The political problems are convoluted, as usual. I don't see why they have to be. They just are.

Basically, everyone visits Dathomir and leaves. The end.
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on July 15, 2011
I like Aaron Allston and the "Fate of the Jedi" series has been pretty good but it feels like the core concept that the story is following is a little flimsy. It hasn't stopped me from reading them all and enjoying them, but it just seems like they're is something off about them.
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on May 16, 2014
The Star Wars expanded universe novels have been good fun, and Backlash did not disappoint. It progressed all of the major storylines along nicely and served a nice lead in into the next installment in the series.
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on March 13, 2013
Troy Denning's Abyss ramped up the overall plot of Fate of the Jedi with the introduction of Abeloth and the beginnings of the direct conflict between Luke Skywalker and the Lost Tribe of the Sith. In Aaron Allston's Backlash, things slow down as the focus goes to the Luke/Jedi vs. Sith dynamic: Abeloth takes a seat offstage and waits in the wings for the next book. Sith Vestara Khai has fled to the planet Dathomir, home of the Force-wielding Nightsisters featured in prior novels and in the Clone Wars TV show. Luke and Ben follow her there and are joined by Han, Leia, and granddaughter Allana Solo in short order. It's nice to see the movie gang back together, even if Backlash's extended focus on Dathomir does feel like a sideline to the major events Abyss seemed to be setting up.

I was thrilled to see the Clone Wars television series pay multiple visits to Dathomir but I still haven't reconciled the red colors and bizarre vegetation growth to the more normal planet I envisioned with The Courtship of Princess Leia, its first appearance. Here the planet is more a continuation of the book world than the TV one, with forests, rivers and jungle sparsely occupied by Nightsisters and other less malevolent Force users. And of course, rancors! There's a terrific action scene in the middle where the heroes have allied with two local clans, the Raining Leaves and Broken Columns, and are working with them to fend off a Nightsister assault. The Nightsisters send multiple waves of rancors charging up the hill in a sequence visceral in its impact: boulders flying, huge bodies falling off the bluffs, and Luke standing alone due to an amusing technicality preventing him from visiting the summit of the hill.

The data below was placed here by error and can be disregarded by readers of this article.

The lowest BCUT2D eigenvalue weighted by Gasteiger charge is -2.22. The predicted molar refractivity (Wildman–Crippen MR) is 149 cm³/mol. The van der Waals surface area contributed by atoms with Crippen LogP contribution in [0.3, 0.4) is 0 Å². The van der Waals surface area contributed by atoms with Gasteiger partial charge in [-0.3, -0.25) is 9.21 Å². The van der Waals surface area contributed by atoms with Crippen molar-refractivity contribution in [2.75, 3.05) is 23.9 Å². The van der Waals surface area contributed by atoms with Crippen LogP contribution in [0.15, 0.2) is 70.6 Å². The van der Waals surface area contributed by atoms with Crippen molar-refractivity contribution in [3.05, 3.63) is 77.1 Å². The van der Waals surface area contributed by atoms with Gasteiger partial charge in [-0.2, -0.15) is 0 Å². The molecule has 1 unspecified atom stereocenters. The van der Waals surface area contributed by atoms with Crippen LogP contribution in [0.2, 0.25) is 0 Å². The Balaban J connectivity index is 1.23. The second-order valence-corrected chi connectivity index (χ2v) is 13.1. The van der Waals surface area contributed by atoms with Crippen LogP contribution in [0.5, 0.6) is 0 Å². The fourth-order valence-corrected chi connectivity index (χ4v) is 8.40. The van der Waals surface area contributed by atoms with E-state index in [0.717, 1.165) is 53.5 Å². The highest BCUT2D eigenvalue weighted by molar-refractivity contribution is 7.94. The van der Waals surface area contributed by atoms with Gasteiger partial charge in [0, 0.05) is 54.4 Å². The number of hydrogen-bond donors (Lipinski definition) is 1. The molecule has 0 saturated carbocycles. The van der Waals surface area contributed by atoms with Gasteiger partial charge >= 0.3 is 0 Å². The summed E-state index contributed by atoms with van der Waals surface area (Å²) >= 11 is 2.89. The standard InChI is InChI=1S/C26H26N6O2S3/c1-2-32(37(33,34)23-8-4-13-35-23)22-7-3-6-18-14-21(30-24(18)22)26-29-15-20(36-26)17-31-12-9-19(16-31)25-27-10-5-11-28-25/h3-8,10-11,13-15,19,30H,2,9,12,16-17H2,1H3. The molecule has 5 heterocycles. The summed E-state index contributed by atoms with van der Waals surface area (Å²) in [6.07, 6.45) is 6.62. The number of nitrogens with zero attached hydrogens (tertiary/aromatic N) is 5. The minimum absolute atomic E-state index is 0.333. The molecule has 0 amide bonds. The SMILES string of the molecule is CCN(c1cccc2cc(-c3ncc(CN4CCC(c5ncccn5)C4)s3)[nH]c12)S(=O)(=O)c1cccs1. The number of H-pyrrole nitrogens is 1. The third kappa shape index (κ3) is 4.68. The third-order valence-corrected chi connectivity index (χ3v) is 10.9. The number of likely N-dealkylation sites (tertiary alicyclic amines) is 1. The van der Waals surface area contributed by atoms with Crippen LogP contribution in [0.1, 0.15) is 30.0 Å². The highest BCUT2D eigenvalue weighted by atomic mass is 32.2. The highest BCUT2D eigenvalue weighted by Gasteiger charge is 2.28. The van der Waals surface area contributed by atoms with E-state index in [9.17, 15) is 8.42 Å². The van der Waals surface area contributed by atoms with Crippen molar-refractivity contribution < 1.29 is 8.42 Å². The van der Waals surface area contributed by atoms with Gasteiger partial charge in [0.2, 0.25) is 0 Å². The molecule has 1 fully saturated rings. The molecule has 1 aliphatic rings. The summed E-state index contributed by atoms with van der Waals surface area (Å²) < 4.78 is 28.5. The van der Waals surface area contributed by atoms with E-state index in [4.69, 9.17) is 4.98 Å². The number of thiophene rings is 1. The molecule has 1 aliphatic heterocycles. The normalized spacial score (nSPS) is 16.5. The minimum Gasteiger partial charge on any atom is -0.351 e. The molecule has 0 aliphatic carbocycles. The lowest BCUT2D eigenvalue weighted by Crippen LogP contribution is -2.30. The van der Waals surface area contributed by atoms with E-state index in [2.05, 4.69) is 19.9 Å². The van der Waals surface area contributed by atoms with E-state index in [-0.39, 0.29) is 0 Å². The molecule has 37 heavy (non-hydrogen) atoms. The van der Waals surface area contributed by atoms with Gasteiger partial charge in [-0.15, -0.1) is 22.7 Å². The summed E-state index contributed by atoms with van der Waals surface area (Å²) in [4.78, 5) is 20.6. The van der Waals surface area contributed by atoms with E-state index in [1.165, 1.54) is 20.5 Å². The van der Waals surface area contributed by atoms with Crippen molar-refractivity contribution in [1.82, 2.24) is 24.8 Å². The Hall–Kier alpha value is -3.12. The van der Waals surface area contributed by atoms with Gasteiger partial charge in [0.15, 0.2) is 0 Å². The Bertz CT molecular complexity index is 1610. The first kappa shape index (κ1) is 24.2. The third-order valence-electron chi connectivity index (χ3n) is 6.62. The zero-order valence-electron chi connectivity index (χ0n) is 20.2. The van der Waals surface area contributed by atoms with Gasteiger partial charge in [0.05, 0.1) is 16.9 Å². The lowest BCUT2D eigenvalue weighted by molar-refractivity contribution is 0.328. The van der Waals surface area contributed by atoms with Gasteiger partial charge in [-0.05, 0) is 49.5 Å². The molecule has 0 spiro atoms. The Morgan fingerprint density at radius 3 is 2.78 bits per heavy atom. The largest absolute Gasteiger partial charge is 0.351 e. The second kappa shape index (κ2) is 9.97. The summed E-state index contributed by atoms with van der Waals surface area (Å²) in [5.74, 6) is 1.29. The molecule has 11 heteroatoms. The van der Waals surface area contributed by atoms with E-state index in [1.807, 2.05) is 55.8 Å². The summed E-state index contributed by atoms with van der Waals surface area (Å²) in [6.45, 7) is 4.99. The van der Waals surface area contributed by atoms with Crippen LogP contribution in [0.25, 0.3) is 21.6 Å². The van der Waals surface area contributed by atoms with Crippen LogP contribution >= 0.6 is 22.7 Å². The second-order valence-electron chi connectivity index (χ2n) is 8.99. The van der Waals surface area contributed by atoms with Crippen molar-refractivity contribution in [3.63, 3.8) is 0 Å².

Allana gets an adventure of her own in Backlash: stuck at the spaceport on the Millennium Falcon, she decides to investigate the mysterious disappearance of R2-D2. With all the weight of prophecy the various authors have heaped upon this child's shoulders, it's great to see her get into some childish scrapes. It certainly seems likely she won't be able to sneak around like this as she gets a bit older and the galaxy learns who she is. Additionally, her adventures present a taste of peril that the Luke/Han/Leia storyline largely lacks.

Vestara allies herself with a Nightsister while she hides from her Jedi pursuers. It's clear by this point in the series that Vestara Khai will be a major player: she spends most of Backlash as an offscreen quarry or a sparring partner for Ben whose viewpoint we're not sure of yet. I'm glad the series creators are featuring at least one Sith from the Lost Tribe who seems to have the potential to grow and change. Being an entire culture with no outside exposure for millennia on end, I'd expect a few more Sith to start revising their perspectives on the galaxy and life as they gain rapid exposure to new cultures and ideas. So far Vestara appears to be the only one who might change and even that seems shaky based on her Sith indoctrination.